The term whistle blower comes from the word ‘whistle’ (it is actually so). All we need to do is trace some history to reach the source of ‘whistleblower’. The term whistleblower comes from the practice that English police officers used to adopt. There used to blow their whistles when they saw a crime and this way they were able to inform the general public and other police officers that a crime had taken place.
The word gradually passed into common usage and became to be used as symbol for anyone who blew the lid on anything illegal.
Masters Tip to remember whistleblower:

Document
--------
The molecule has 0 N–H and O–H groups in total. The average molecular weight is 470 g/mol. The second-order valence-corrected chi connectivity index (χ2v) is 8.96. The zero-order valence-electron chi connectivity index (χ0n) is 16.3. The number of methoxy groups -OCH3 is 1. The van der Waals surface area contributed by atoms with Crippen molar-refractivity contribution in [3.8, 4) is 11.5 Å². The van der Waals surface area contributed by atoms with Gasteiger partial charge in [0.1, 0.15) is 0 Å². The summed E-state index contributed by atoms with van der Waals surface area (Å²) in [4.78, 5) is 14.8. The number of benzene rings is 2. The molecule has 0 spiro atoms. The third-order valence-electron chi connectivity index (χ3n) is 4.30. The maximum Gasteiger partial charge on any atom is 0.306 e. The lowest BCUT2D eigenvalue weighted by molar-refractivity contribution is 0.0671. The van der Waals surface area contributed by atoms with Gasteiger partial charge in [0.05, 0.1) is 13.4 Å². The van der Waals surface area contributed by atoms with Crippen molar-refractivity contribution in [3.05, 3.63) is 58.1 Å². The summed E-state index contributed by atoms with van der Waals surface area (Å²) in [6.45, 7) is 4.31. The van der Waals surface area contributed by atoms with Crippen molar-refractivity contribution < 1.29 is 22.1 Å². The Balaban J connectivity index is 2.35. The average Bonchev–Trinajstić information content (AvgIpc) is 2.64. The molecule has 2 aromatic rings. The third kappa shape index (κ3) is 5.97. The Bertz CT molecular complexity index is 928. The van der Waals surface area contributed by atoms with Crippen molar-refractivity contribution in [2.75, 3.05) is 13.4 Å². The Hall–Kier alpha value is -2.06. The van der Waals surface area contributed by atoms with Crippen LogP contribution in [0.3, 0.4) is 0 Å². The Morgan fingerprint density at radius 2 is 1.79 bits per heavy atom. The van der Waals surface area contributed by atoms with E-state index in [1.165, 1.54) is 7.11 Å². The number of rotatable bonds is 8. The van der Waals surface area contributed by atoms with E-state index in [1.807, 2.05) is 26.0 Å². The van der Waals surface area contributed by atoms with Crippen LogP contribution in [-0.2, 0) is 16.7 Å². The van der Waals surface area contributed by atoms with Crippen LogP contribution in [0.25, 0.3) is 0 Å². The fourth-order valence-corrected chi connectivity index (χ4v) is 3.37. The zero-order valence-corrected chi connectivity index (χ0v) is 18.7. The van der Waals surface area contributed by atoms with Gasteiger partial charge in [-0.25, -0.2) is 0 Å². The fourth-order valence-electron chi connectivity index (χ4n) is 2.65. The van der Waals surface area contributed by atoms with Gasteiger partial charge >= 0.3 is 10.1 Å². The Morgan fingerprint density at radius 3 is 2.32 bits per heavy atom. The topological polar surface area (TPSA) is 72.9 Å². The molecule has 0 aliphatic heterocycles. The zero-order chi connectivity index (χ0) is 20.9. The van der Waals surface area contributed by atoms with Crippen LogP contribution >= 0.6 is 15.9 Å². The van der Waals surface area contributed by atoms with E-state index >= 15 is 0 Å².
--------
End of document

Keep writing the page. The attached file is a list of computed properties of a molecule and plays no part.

Just remember the name and face of JuLian Assange, the man behind wikileaks. There can be no greater whistleblower than him at the moment. Do not know about wikileaks? Read this: http://en.wikipedia.org/wiki/WikiLeaks
Dictionary Definition for whistleblower:
1. One who reveals wrongdoing within an organization to the public or to those in positions of authority. (noun)
1. Army intelligence analyst was charged with providing a classified video to WikiLeaks, an anti-war organization that runs what it describes as a whistleblower website. — FOXNews.com
2. When insider-trading scandals plagued the financial markets in the late 1980s, lawmakers created a bounty program for whistle-blowers, allowing regulators to reward tipsters who uncovered evidence of manipulation.– http://www.nytimes.com